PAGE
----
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Here's what to know about the Senate's 'nuclear option'

As Democrats push to pass voting rights legislation through Congress, there's been talk of using a process known as the "nuclear option."

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As Democrats push to pass voting rights legislation through Congress, there's been talk of using a process known as the "nuclear option."

It's an overheated phrase that boils down to changing Senate rules to pass legislation with a simple majority.

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Senators need 60 votes to do just about anything in the Senate but change the rules. That takes only 51 votes.

Nuclear? That sounds harsh for something as simple as a rule change.

Senators view themselves as being part of the "world's greatest deliberative body." It's a debatable point, but in order to protect the minority party and make sure nobody does anything without a full debate, Senate rules require that 60 of 100 senators agree to votes to move toward passing legislation. In the fancy language they speak on Capitol Hill, limiting debate and moving toward a vote is called "invoking cloture."

Actually passing the legislation takes only 51 votes, but because of the procedural rules, it takes 60 to invoke cloture and get to the actual vote. By requiring only 51 votes to limit debate, the entire character of the chamber would change. Instead of being forced to get buy-in from the minority party — Republicans right now — the majority party would be able to pass anything for which it could get a simple majority.

The idea is that it would figuratively "blow up" the Senate.

The symbolism of "going nuclear" portends a sort of mutually assured destruction in the future, to borrow another Cold War term. Democrats won't always control the Senate. And when Republicans are in charge, you can bet they'll return the favor.

Has this kind of rule change ever happened before?

Yes. We're already living in a post-nuclear option world when it comes to presidential nominees.

Most judicial and executive branch nominees used to require 60 votes to invoke cloture. Democrats changed the rules to require only a simple majority to get votes on most nominees during the Obama administration. Republicans changed the rules for Supreme Court nominees during the Trump administration.

Is all of this constitutional?

Sure is. The Constitution doesn't say anything about Senate rules. It puts that power in the hands of senators.

"Each House may determine the Rules of its Proceedings," according to Article 1, Section 5.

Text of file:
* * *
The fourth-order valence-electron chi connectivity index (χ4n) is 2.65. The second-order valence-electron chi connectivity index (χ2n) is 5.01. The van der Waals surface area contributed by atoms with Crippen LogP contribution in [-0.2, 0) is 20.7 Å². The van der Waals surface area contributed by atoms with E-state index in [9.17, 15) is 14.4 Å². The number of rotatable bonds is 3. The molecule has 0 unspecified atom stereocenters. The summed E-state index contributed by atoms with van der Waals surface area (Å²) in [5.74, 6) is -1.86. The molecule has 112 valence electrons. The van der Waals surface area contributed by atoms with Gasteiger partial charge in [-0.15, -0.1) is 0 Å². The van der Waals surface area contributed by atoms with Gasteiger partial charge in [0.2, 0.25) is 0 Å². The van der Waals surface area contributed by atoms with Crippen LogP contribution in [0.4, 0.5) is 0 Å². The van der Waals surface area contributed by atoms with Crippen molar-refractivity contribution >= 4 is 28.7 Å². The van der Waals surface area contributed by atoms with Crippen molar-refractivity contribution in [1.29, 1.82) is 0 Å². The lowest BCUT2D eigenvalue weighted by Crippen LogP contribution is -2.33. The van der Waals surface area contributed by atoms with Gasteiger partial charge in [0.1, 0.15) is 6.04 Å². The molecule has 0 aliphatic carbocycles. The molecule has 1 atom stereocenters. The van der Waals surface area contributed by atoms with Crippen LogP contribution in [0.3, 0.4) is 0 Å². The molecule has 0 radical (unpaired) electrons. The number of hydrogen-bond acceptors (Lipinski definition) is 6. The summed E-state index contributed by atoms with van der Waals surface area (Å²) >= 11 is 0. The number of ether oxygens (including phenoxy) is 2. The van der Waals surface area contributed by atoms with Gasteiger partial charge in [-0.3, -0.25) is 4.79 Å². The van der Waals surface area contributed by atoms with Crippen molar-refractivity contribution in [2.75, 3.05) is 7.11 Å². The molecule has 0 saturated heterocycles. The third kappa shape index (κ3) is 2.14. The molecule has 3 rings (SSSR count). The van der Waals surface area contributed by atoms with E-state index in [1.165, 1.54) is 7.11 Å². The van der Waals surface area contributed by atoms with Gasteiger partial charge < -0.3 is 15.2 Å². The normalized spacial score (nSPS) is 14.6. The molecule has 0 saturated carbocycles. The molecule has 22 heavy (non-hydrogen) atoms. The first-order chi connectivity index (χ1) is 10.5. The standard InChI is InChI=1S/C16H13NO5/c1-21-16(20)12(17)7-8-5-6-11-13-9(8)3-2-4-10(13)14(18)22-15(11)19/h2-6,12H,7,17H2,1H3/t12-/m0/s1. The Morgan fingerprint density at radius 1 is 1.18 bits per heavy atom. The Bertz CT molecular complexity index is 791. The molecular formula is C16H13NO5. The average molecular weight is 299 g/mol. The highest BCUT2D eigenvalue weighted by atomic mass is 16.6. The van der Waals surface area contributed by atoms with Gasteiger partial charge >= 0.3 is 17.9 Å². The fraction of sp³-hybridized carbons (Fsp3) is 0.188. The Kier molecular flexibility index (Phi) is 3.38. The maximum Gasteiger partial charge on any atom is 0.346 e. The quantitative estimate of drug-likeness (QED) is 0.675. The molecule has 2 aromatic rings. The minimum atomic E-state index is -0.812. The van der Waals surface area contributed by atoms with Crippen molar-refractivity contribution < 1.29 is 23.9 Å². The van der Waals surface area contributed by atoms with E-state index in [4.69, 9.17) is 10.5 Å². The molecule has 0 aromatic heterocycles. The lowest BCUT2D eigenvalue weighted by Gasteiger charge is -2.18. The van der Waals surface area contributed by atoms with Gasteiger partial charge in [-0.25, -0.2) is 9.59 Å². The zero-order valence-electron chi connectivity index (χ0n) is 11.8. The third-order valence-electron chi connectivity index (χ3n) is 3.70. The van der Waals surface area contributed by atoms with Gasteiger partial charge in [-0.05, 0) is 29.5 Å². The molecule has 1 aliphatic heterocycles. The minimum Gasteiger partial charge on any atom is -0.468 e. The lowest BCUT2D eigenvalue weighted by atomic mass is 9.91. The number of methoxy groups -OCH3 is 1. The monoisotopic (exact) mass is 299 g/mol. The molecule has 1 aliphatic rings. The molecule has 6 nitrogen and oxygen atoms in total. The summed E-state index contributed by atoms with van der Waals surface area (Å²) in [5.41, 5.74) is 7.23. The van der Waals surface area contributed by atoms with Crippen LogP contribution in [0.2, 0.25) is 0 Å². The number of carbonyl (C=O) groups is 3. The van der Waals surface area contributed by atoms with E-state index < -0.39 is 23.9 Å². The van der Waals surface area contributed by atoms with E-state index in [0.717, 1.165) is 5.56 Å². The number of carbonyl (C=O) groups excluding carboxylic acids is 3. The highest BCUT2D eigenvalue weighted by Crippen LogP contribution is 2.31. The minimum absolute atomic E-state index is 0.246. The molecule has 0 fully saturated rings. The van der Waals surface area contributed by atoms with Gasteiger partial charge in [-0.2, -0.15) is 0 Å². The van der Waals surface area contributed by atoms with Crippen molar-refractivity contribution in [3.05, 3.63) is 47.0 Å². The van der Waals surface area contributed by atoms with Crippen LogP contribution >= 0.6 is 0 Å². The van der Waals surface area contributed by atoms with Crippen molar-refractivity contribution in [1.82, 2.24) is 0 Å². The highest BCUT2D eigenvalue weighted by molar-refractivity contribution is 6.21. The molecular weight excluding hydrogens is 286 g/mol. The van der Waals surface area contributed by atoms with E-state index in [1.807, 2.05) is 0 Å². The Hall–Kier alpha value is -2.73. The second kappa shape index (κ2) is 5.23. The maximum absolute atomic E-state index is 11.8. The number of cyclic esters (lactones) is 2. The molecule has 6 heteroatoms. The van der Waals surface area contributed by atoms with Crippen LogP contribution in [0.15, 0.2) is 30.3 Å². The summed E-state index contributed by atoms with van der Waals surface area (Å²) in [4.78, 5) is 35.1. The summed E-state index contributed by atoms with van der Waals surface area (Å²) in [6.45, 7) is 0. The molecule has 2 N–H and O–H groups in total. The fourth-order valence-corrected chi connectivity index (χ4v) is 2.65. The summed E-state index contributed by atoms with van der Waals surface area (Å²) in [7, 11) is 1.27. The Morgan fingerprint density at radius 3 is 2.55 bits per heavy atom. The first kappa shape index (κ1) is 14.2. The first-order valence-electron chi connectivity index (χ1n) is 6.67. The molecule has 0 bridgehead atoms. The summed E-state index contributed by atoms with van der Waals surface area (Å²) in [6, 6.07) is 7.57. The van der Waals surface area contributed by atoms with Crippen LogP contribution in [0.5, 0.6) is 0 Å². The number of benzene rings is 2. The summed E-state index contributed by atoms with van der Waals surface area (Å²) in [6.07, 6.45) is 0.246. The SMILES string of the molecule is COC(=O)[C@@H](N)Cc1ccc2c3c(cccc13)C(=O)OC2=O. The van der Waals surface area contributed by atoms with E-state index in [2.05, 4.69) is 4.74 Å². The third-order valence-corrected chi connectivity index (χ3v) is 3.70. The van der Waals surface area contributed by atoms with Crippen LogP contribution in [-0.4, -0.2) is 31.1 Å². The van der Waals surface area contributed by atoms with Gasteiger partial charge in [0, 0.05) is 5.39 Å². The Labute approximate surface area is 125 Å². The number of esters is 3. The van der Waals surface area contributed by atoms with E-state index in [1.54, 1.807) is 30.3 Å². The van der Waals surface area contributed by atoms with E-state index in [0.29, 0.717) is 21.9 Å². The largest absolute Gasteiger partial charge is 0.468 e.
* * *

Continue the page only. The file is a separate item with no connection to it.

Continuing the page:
Senators are tasked with signing off on nominees in Article 2, Section 2. But it doesn't say how, exactly, which has led to a centuries-long debate on the matter.

Here's what the Constitution says about the president's power to appoint: "He shall have Power ... with the Advice and Consent of the Senate, shall appoint Ambassadors, other public Ministers and Consuls, Judges of the Supreme Court, and all other Officers of the United States, whose Appointments are not herein otherwise provided for, and which shall be established by Law: but the Congress may by Law vest the Appointment of such inferior Officers, as they think proper, in the President alone, in the Courts of Law, or in the Heads of Departments."

Where does the 60-vote threshold come from?

It's in the Senate rules. Read the chapter on cloture.

But the rules have changed over time. Until 1949, for instance, according to the Congressional Research Service, senators couldn't even move to limit debate (invoke cloture) on nominations.

According to the Senate website, Henry Clay was the first senator to threaten going nuclear on legislation, back in 1841. Up until 1975, it actually took 67 votes to overcome a filibuster.

The most famous examples came during the civil rights era, when Southerners from both parties blocked equal rights legislation. It took 60 days of filibustering to find the votes for the 1964 Civil Rights Act.

What role does actual filibustering play in all this?

Everybody seems to have a different definition of what a filibuster is. In pop culture, filibustering brings to mind Jimmy Stewart in "Mr. Smith Goes to Washington," speaking for hours to block legislation with which he disagrees.

These days, the filibuster is an implied thing. When everybody realizes that there aren't 60 votes to limit debate, senators don't generally spend much time debating at all. They just move on. When a senator mounts an all-night speech, the outcome is usually preordained.

If rules are changed and it requires only a simple majority to limit debate, Republicans will still have delaying tactics to use. They simply would not be able to block most votes altogether.

Why is all this coming to a head now?

More and more Democrats support doing away with the filibuster, at least in some circumstances. Already, most major legislation — tax cuts during the Trump administration and health care during the Obama administration — required finding a way around filibuster rules. In those two cases, party leaders exploited budget rules.

But that's an imperfect solution and would not work for voting rights, the issue over which most Democrats argue it's worth changing rules.

Democrats want to impose new national rules to protect the rights of voters as Republicans in key states scramble to limit access to mail-in voting and otherwise make it more difficult to cast a ballot.

But the consequences of going nuclear would extend beyond voting rights. You can't go back from the nuclear option. That's why more moderate Democrats, like Sens. Joe Manchin of West Virginia and Kyrsten Sinema of Arizona, aren't yet on board with pushing the nuclear button.